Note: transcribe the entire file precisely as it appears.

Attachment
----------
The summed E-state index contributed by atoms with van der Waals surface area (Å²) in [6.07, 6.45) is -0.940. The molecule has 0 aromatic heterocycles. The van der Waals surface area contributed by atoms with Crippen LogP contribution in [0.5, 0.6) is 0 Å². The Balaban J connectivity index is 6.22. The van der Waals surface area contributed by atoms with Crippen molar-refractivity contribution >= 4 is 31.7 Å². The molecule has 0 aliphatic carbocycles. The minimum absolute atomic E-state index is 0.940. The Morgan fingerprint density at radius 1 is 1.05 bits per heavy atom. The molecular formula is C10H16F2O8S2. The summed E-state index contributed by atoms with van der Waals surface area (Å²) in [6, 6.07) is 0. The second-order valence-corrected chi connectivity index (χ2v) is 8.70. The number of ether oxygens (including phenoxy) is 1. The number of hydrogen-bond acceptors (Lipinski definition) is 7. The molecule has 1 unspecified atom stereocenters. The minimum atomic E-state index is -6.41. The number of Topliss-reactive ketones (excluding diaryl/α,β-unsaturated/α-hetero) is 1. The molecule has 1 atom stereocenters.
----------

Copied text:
The summed E-state index contributed by atoms with van der Waals surface area (Å²) in [6.07, 6.45) is -0.940. The molecule has 0 aromatic heterocycles. The van der Waals surface area contributed by atoms with Crippen LogP contribution in [0.5, 0.6) is 0 Å². The Balaban J connectivity index is 6.22. The van der Waals surface area contributed by atoms with Crippen molar-refractivity contribution >= 4 is 31.7 Å². The molecule has 0 aliphatic carbocycles. The minimum absolute atomic E-state index is 0.940. The Morgan fingerprint density at radius 1 is 1.05 bits per heavy atom. The molecular formula is C10H16F2O8S2. The summed E-state index contributed by atoms with van der Waals surface area (Å²) in [6, 6.07) is 0. The second-order valence-corrected chi connectivity index (χ2v) is 8.70. The number of ether oxygens (including phenoxy) is 1. The number of hydrogen-bond acceptors (Lipinski definition) is 7. The molecule has 1 unspecified atom stereocenters. The minimum atomic E-state index is -6.41. The number of Topliss-reactive ketones (excluding diaryl/α,β-unsaturated/α-hetero) is 1. The molecule has 1 atom stereocenters.